I would just like to say for the record that I would have been all over this a child. My Mom was amazing at making Christmas extra magical for the four of us, and elves would visit our grandparents' house annually to deliver presents to each of the four trees in their yard. Even after the Santa secret was out for me, I played along for many years after, as my three younger brothers grew up too. There is just something so truly, deeply magical about a lighted Christmas tree with presents suddenly underneath it, glowing in the dim darkness of pre-dawn Christmas morning. Even in high school, I would wake up excited to see the presentation my "Santa" parents had put together this time. Seriously, you are never too old to believe in the magic of Christmas. This is something I say to kids who write in about their trouble believing as they get older, as their own friends and siblings are doubting too, and it's something I believe in my core, too. And so it's been delightful to work at ground zero, The North Pole, and share in the magic moments so many families share with us, as their own kids delight in their Elf and his or her special magic. This is a production whose survival depends on a belief in Santa and the Elves, so we work every single day on maintaining it. No joke, we take it very seriously.
It fills my heart with joy to read about elves gracing the halls of children's hospitals, becoming the very thing that puts a smile on a sick kid's face. I've heard many stories from families who write to say how their elf has helped them through the death of a parent, child, or other loved one in this season. And it's then when you know that these little creatures really do carry Christmas magic with them.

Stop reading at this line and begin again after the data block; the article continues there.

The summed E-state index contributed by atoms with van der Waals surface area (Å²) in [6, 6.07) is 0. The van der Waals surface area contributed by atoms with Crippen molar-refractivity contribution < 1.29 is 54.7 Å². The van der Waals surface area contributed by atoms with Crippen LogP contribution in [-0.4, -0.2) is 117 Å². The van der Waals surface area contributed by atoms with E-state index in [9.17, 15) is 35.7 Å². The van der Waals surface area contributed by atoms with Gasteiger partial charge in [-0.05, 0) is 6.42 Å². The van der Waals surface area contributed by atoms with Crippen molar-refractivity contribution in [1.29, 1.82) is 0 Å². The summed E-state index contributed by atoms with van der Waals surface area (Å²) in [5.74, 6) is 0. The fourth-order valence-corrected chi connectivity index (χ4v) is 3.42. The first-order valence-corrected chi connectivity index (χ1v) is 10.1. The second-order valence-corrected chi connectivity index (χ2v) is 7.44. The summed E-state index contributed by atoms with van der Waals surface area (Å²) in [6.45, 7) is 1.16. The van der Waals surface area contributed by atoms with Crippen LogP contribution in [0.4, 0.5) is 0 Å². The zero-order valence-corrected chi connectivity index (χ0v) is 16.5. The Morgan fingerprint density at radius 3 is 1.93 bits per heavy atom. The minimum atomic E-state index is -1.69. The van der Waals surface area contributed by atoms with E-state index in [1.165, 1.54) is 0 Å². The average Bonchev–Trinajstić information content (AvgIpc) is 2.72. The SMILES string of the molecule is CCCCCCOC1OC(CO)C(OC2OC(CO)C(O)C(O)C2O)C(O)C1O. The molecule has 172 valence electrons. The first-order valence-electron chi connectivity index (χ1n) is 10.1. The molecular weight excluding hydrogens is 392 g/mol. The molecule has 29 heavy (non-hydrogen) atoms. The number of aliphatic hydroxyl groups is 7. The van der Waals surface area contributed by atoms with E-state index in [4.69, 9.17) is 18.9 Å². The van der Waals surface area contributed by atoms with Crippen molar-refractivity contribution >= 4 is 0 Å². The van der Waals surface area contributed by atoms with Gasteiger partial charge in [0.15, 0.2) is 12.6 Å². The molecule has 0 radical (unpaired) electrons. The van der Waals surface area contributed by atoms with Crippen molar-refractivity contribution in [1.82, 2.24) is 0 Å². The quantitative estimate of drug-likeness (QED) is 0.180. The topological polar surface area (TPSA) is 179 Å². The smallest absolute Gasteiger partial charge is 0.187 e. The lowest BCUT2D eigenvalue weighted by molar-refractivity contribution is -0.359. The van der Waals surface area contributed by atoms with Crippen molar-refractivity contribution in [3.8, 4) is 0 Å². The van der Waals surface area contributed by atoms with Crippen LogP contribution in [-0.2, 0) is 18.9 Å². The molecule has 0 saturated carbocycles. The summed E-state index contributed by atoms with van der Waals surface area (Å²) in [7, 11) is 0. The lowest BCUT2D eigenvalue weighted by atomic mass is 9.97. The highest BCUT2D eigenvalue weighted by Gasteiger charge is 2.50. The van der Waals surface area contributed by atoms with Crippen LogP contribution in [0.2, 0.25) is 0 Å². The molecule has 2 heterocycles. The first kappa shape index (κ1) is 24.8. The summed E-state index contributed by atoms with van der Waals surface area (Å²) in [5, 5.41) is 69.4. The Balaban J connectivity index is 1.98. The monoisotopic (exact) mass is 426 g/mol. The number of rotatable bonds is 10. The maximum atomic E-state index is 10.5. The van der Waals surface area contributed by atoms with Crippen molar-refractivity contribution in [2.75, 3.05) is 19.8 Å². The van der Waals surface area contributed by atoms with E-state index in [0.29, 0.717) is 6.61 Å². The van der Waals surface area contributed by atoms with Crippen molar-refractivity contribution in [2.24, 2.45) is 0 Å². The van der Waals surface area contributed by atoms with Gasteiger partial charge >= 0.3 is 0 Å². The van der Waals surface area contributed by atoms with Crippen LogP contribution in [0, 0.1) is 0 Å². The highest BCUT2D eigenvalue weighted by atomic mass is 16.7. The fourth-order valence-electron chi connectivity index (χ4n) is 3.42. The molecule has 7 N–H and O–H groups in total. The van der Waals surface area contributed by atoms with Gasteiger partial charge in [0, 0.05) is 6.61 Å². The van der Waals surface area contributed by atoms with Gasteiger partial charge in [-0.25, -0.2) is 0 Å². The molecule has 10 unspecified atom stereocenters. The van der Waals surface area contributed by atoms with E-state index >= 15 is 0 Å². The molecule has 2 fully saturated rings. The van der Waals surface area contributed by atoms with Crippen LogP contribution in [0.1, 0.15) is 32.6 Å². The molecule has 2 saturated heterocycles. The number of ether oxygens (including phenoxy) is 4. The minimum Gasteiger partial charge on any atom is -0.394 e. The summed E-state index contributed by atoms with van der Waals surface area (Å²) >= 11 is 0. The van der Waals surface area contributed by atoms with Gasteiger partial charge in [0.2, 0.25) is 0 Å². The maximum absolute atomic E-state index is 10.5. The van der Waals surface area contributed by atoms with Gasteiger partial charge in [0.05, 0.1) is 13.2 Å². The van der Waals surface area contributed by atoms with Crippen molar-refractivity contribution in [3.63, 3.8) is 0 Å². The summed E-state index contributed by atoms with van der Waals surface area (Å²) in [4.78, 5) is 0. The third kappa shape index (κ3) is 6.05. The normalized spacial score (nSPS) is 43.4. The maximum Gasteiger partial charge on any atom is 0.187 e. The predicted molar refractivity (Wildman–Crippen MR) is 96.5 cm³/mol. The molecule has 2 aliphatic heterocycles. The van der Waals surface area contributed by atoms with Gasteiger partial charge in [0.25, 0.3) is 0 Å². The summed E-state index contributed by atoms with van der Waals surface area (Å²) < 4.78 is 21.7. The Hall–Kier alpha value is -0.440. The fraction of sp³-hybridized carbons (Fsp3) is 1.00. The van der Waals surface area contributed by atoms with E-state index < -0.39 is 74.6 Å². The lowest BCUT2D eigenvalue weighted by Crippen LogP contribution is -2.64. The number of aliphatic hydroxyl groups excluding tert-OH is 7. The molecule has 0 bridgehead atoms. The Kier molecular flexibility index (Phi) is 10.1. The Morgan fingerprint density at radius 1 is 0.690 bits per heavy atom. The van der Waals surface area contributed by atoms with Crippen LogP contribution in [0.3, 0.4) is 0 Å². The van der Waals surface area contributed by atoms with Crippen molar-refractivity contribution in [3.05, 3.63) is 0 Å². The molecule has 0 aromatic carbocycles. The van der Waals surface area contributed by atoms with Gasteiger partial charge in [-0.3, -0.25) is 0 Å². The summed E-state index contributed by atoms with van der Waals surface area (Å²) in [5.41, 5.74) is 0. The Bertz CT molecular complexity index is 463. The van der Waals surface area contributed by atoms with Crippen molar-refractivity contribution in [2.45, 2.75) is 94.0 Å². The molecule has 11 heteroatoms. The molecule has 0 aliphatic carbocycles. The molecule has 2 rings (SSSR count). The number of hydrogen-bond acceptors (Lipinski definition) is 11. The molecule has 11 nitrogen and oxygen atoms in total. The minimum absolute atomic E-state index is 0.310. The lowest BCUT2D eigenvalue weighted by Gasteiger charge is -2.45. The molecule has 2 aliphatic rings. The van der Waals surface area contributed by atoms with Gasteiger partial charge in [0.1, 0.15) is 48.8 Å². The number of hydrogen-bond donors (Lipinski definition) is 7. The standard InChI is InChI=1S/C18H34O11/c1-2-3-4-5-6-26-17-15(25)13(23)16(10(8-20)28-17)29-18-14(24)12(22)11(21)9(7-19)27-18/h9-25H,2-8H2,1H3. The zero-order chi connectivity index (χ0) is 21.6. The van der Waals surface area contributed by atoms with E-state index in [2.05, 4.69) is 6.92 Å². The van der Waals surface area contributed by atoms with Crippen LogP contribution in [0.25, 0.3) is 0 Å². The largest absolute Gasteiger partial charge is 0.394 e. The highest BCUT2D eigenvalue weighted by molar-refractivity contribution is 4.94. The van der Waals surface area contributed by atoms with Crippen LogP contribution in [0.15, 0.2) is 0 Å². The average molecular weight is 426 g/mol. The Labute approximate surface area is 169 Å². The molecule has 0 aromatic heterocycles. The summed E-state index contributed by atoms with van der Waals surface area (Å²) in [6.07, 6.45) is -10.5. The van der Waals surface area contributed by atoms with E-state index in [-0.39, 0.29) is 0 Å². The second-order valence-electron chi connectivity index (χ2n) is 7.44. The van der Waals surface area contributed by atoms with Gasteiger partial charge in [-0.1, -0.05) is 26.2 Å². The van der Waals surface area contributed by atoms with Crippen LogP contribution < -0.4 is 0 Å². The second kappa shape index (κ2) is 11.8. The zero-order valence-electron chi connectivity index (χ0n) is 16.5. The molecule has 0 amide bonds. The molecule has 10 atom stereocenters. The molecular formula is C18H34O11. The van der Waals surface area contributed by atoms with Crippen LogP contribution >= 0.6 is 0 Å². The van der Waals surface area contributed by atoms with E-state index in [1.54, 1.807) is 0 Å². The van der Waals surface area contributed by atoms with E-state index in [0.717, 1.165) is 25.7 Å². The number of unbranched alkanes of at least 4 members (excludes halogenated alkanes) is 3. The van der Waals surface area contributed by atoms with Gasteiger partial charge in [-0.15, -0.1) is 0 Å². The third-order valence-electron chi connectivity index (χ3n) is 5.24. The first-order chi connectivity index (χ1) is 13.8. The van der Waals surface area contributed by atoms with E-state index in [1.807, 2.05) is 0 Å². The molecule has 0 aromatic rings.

I must also say that there is a whole branch of out-of-control parents that are making their elves a little too mischievous - if I see one more gallon of green milk or snow-angel-making elf on Facebook this year, I might punch the computer screen. (Come on, who wants to drink green milk?) I especially hate the ones who shaved part of daddy's hair off while he was sleeping. I mean, the lesson is not to be deductive or troublesome. If the kids are supposed to be good, why do the elves get to be bad? But this is a digression. I just had to clarify my stance on this bad elf behavior.
And the Elf made it into the Macy's Thanksgiving Day Parade this year, thanks to the very persistent work of my marketing boss Charlsie. That's a really big deal for this heavily-curated collection of brand images geared towards children. It's also what we have to thank for the 10,000 e-mails that flooded in that weekend from kiddos writing to Santa.
Through good and bad, ups and downs, it has been so fun this year to be on the inside of a major children's brand, and a publishing company too. I've been moderating the Facebook page of a brand that has over 245,000 fans (as of right now), and which must remain constantly watched to ensure it is safe for all the Little Eyes we have checking it. That in itself is often a full-time job - and it's been such a magical place to learn and work at once.
I will admit that all three CEOs -- Carol, Chanda, and Christa -- still make me a bit nervous when they chat with me in the hallway or bathroom or in the Snowglobe conference room. But I think they've earned the right to be intimidating.